The starters for each team in Sunday's rubber match have both found success this season despite coming from different generations.
Take Oakland's Bartolo Colon. Many thought the right-hander's career was coming to an end a few years ago, but he's enjoyed another solid year at the age of 39, posting a 3.37 ERA and serving as the lone veteran presence in a young A's rotation.
A perfect example of his impact came earlier this week, when Colon helped end the A's three-game skid with a seven-inning, one-run outing against the Angels.
"We weren't playing near as well as we had earlier, certainly as we had in the month of July, and for Bartolo to go out and do what he did against a very good lineup gives us the feeling that we don't have to do too much offensively, just get some good at-bats and push some runs across and he'll take care of the rest," A's manager Bob Melvin said.
Chris Sale is sixteen years younger than Colon, but his youth and inexperience haven't held the White Sox starter back this season. He's enjoyed a breakout campaign, entering Sunday's start with 13 wins.
But the issue with young pitchers (including most of the A's staff, excluding Colon) is making sure they don't wear out their arms, leading teams to be cautious with their innings. The most notable example this season is the Nationals' Stephen Strasburg.
To that point, Sale is already at a career high for innings at 132. At least for now, though, the White Sox aren't planning on imposing an innings limit.
"I'm not thinking about that in the least right now. Not in the least," White Sox pitching coach Don Cooper told MLB.com on Saturday, speaking about Sale and rookie Jose Quintana. "All we are doing now is we are going to run them out there and continue to take care of them, monitoring all the stuff we've done all year. I don't envision us pulling them or stopping them at all. We are in a pennant race. But our eyes will tell us what's going on."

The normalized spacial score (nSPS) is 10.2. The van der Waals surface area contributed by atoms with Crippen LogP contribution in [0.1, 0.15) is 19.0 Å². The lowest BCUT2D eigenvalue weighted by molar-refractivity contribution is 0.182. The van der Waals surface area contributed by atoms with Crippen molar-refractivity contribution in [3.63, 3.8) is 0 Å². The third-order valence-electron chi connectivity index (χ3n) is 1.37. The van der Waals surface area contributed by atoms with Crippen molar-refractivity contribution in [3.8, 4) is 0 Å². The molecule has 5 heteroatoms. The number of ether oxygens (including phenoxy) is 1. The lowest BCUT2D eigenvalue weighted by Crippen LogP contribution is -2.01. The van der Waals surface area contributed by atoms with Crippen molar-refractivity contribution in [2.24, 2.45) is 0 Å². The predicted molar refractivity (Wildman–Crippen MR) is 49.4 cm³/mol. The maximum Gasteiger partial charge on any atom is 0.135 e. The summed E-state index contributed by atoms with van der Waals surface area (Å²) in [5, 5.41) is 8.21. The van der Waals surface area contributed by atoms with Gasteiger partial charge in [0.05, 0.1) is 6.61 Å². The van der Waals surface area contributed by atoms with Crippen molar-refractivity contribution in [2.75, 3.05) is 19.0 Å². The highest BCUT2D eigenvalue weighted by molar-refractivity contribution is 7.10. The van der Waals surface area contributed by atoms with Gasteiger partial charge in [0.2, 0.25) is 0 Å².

A's: Melvin points to matchups for Reddick's struggles
The team's leader in home runs, outfielder Josh Reddick has slumped lately, going 9-for-58 in his last 13 games entering Sunday. But Melvin thinks Reddick's struggles are mostly due to the pitchers he's facing.
"We're seeing an awful lot of left-handers here recently," Melvin said. "His numbers off left-handers have been pretty good over the course of the season, but that could have something to do with it, and he's a guy that's been out there every day. We've given him a couple days off, but I think he's been awfully consistent for us over the course of the season."
Rookie pitcher Ryan Cook has been temporarily demoted from the closer role, Melvin said on Saturday. The right-hander has given up nine runs in his last nine games, and Melvin wants to have Cook, who gave up two hits in 1 1/3 innings in Saturday night's 9-7 win, pitch in some low-pressure situations to help him get his confidence back.
But the manager also stressed that the move is only temporary. Right-hander Grant Balfour is likely to get the next several save opportunities.
White Sox: Wise returns to South Side
After placing first baseman/designated hitter Paul Konerko on the seven-day disabled list with a concussion, Chicago replaced him on Saturday with a familiar face in Dewayne Wise.
Wise, who was signed as a Minor League free agent on Aug. 3 after the Yankees let him go, joins the White Sox for a second stint. His last stay with the team is most memorable for his ninth-inning catch that preserved pitcher Mark Buehrle's perfect game on July 23, 2009.
White Sox manager Robin Ventura said on Saturday that Adam Dunn would get regular work at first base during Konerko's stint on the DL. Dunn started there on Friday and Saturday night, and has yet to record an error at the position in 33 games this season.
Sunday's game marks the last meeting between Oakland and Chicago this season. The A's lead the season series, 3-2.